Joe Biden accuser Lucy Flores recounted her story in detail in her first TV interview

Lucy Flores, a Democratic politician from Nevada, pushed back on former Vice President Joe Biden’s response to her claims he touched her inappropriately while calling for acknowledgment in her f irst television interview since taking her story public.

Flores detailed the incident in a New York Magazine piece published Friday, where she wrote that Biden grasped her shoulders from behind and kissed the back of her head without her consent during a campaign event in 2014.

In a statement released Sunday, Biden denied that there was an inappropriate tone to the encounter, saying he didn’t believe he acted inappropriately and making Flores uncomfortable was “never my intention.”

Flores pushed back on the statement, saying on CNN’s “State of the Union” she wanted the former vice president to acknowledge his alleged actions and “change his behavior.”

“If he is saying that he never believed that that was inappropriate, then frankly I think that’s a little bit of a disconnect,” she said. “I want him to change his behavior, and I want him to acknowledge that it was wrong.”

The published account of the incident included a number of other pictures and videos that capture Biden in close contact with women in Washington and on the campaign trail, including some of him nuzzling the neck of an officials’ wife and closely whispering to women.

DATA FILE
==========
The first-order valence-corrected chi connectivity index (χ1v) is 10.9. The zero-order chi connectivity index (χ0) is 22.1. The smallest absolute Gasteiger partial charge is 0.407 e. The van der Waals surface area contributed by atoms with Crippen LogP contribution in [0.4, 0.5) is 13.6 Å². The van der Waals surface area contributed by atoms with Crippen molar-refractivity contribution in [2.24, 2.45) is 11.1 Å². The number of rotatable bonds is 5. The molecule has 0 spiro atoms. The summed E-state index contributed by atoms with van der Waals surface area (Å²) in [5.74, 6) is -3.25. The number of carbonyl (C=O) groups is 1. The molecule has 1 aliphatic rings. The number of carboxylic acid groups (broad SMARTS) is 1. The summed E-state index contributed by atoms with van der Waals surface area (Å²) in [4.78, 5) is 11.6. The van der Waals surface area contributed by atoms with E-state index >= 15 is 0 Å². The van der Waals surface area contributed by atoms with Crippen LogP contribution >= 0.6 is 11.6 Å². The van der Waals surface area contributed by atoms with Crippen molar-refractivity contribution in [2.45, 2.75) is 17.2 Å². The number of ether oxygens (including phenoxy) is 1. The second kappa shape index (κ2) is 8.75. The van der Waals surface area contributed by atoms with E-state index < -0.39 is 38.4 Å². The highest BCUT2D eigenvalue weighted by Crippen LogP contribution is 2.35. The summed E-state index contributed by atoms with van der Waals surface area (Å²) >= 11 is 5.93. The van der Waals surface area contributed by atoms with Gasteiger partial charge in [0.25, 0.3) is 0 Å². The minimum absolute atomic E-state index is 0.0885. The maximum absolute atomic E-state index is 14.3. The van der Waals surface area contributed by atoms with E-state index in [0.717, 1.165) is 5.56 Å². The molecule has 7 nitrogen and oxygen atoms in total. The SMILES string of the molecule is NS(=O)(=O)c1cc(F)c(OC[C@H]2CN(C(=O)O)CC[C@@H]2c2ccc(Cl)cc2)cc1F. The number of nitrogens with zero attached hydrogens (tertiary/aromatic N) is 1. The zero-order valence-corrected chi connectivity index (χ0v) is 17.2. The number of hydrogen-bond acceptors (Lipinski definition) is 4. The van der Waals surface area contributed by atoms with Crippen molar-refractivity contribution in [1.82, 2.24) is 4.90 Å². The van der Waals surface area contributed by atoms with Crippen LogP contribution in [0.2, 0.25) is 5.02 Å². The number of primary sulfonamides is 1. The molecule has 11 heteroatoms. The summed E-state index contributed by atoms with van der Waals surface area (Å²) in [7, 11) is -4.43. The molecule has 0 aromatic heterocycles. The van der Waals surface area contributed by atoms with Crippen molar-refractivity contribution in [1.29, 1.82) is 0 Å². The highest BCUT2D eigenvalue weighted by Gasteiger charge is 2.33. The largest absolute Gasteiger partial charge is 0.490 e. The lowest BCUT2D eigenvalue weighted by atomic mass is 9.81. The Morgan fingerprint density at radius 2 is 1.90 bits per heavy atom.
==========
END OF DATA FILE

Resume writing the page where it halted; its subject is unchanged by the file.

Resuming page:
Read more: Joe Biden’s ‘awkward’ interactions with women resurface following allegations of inappropriate touching

“What I am saying is that it’s completely inappropriate, that it does not belong in any kind of a professional setting, much less in politics, and that is something that we should consider when we are talking about the background of a person who is considering running for president,” she said Sunday after repeating her account of the alleged incident.

Responding to Biden’s statement, Flores said his intentions are irrelevant in the face of power dynamics that exist between someone in power like the vice president and other, less powerful, women.

“I just can’t imagine that there was never a situation where someone said to him, ‘Mr. Vice President, you probably should stop doing that. You should probably stop touching women in that way. You should probably keep your hands to yourself,'” she said.

Echoing calls from other Democratic politicians, Flores said she hoped for a “bigger discussion” concerning women’s safety in politics.

“I want this to be a bigger discussion about how there is no accountability structure within our political space,” she added. “We are not protected in politics. And frankly, on a much larger scale, we also need to have a conversation about powerful men feeling that they have the right to invade a woman’s space whenever they’d like.”

Vermont Sen. Bernie Sanders made a similar call Sunday, telling CBS’ Margaret Brennan on “Face the Nation” that he has “no reason not to believe” Flores and hopes for a culture change around the treatment of women.

“What this speaks to is the need to fundamentally change the culture of this country and to create environments where women feel comfortable and feel safe,” Sanders said. “That’s something we’ve got to do.”

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